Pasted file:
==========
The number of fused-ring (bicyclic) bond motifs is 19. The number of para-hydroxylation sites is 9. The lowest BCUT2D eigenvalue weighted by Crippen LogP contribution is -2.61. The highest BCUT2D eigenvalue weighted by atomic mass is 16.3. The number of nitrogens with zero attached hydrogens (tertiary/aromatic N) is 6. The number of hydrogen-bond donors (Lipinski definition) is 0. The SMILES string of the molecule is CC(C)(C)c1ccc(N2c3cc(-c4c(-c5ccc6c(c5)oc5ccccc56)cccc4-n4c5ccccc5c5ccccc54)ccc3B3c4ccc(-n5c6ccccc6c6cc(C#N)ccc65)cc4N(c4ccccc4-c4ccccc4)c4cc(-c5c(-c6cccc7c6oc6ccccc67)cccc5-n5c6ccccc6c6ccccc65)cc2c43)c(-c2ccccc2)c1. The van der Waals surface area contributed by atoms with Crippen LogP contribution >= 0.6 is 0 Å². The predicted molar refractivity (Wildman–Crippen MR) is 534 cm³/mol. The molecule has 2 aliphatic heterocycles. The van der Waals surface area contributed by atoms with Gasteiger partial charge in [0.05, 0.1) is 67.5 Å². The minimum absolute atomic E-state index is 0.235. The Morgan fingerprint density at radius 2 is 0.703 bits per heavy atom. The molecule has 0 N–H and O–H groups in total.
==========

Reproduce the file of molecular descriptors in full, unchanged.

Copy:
The number of fused-ring (bicyclic) bond motifs is 19. The number of para-hydroxylation sites is 9. The lowest BCUT2D eigenvalue weighted by Crippen LogP contribution is -2.61. The highest BCUT2D eigenvalue weighted by atomic mass is 16.3. The number of nitrogens with zero attached hydrogens (tertiary/aromatic N) is 6. The number of hydrogen-bond donors (Lipinski definition) is 0. The SMILES string of the molecule is CC(C)(C)c1ccc(N2c3cc(-c4c(-c5ccc6c(c5)oc5ccccc56)cccc4-n4c5ccccc5c5ccccc54)ccc3B3c4ccc(-n5c6ccccc6c6cc(C#N)ccc65)cc4N(c4ccccc4-c4ccccc4)c4cc(-c5c(-c6cccc7c6oc6ccccc67)cccc5-n5c6ccccc6c6ccccc65)cc2c43)c(-c2ccccc2)c1. The van der Waals surface area contributed by atoms with Crippen LogP contribution >= 0.6 is 0 Å². The predicted molar refractivity (Wildman–Crippen MR) is 534 cm³/mol. The molecule has 2 aliphatic heterocycles. The van der Waals surface area contributed by atoms with Gasteiger partial charge in [0.05, 0.1) is 67.5 Å². The minimum absolute atomic E-state index is 0.235. The Morgan fingerprint density at radius 2 is 0.703 bits per heavy atom. The molecule has 0 N–H and O–H groups in total.